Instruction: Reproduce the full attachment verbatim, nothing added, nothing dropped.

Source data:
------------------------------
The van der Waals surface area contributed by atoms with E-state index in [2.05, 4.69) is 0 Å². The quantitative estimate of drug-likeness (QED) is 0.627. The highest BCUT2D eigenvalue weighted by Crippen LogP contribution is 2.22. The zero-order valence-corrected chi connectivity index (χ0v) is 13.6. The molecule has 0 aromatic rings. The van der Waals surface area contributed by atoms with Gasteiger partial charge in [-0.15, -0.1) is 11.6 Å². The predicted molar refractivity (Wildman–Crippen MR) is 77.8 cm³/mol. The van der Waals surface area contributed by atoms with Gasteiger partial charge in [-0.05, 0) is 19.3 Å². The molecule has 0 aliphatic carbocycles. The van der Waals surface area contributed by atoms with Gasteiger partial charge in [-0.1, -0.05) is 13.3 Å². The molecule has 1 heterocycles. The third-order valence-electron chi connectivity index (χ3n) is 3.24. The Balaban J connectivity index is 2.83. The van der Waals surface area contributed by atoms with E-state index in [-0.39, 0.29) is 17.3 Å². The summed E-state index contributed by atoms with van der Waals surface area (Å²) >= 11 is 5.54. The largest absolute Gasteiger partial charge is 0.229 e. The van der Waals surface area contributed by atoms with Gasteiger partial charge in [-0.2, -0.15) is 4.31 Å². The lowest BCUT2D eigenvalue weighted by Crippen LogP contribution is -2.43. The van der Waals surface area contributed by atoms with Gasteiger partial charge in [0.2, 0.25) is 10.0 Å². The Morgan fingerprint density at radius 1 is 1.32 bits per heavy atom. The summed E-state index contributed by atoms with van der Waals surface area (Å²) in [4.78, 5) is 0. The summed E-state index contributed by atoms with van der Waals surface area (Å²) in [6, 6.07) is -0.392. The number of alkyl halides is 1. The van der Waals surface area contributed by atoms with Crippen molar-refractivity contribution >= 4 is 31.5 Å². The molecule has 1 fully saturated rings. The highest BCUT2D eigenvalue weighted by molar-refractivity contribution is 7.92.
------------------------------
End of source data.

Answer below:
The van der Waals surface area contributed by atoms with E-state index in [2.05, 4.69) is 0 Å². The quantitative estimate of drug-likeness (QED) is 0.627. The highest BCUT2D eigenvalue weighted by Crippen LogP contribution is 2.22. The zero-order valence-corrected chi connectivity index (χ0v) is 13.6. The molecule has 0 aromatic rings. The van der Waals surface area contributed by atoms with Gasteiger partial charge in [-0.15, -0.1) is 11.6 Å². The predicted molar refractivity (Wildman–Crippen MR) is 77.8 cm³/mol. The van der Waals surface area contributed by atoms with Gasteiger partial charge in [-0.05, 0) is 19.3 Å². The molecule has 0 aliphatic carbocycles. The van der Waals surface area contributed by atoms with Gasteiger partial charge in [-0.1, -0.05) is 13.3 Å². The molecule has 1 heterocycles. The third-order valence-electron chi connectivity index (χ3n) is 3.24. The Balaban J connectivity index is 2.83. The van der Waals surface area contributed by atoms with E-state index in [-0.39, 0.29) is 17.3 Å². The summed E-state index contributed by atoms with van der Waals surface area (Å²) >= 11 is 5.54. The largest absolute Gasteiger partial charge is 0.229 e. The van der Waals surface area contributed by atoms with Gasteiger partial charge in [-0.2, -0.15) is 4.31 Å². The lowest BCUT2D eigenvalue weighted by Crippen LogP contribution is -2.43. The van der Waals surface area contributed by atoms with Gasteiger partial charge in [0.2, 0.25) is 10.0 Å². The Morgan fingerprint density at radius 1 is 1.32 bits per heavy atom. The summed E-state index contributed by atoms with van der Waals surface area (Å²) in [4.78, 5) is 0. The summed E-state index contributed by atoms with van der Waals surface area (Å²) in [6, 6.07) is -0.392. The number of alkyl halides is 1. The van der Waals surface area contributed by atoms with Crippen molar-refractivity contribution >= 4 is 31.5 Å². The molecule has 1 fully saturated rings. The highest BCUT2D eigenvalue weighted by molar-refractivity contribution is 7.92.